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How Gen Z Is Solving America’s Crisis of Isolation

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Though Gen Z is the least religious generation in living memory, young people are deeply engaged in questions of belonging and meaning—but often far outside of recognizably spiritual spaces.

Together with my colleagues at Harvard Divinity School, we’ve found Millennials and Gen Z’ers building deep connections in gyms, fan communities, arts groups, and maker spaces.

Many of these young people exhibit behaviors that you’d usually associate with a congregation. Weddings are celebrated in workout spaces, with the trainers as celebrants. These pastoral roles are a far cry from what fitness instructors have trained for, but these responsibilities speak to the limited venues where young people feel they can bring questions of ultimate importance.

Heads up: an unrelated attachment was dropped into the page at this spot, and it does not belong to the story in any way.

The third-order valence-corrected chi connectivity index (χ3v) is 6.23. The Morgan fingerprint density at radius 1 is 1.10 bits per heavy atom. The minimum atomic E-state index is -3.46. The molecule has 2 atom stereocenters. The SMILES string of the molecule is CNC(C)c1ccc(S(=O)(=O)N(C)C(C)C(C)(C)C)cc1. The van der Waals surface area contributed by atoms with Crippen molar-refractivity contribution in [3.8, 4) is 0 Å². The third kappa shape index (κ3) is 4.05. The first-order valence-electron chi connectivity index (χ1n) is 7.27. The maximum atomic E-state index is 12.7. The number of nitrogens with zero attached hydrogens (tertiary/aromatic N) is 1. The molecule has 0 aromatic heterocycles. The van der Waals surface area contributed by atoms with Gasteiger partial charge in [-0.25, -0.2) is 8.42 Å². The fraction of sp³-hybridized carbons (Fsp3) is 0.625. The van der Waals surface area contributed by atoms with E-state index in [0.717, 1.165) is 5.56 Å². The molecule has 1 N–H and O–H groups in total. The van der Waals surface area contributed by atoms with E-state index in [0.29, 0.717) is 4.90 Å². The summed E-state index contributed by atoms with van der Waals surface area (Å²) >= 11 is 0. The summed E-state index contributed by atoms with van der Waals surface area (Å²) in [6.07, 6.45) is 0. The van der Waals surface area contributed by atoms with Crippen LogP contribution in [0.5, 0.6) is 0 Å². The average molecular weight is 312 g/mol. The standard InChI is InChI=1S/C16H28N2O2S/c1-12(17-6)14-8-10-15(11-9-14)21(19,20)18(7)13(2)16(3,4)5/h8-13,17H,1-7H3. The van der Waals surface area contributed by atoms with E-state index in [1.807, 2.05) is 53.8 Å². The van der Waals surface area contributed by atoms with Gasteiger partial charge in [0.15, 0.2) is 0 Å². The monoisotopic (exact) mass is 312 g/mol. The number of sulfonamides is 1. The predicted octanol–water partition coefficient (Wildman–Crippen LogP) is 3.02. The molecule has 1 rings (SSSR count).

In our conversations with the founders of CrossFit and SoulCycle, among many other community leaders, we’ve found a growing consciousness of the multiple functions these new communities provide. Six recurring themes have appeared: personal transformation, social transformation, purpose-finding, accountability, creativity, and, of course, community. Here, the connection depends less on shared identity, and more on shared practice.





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Thanks !

Thanks for sharing this, you are awesome !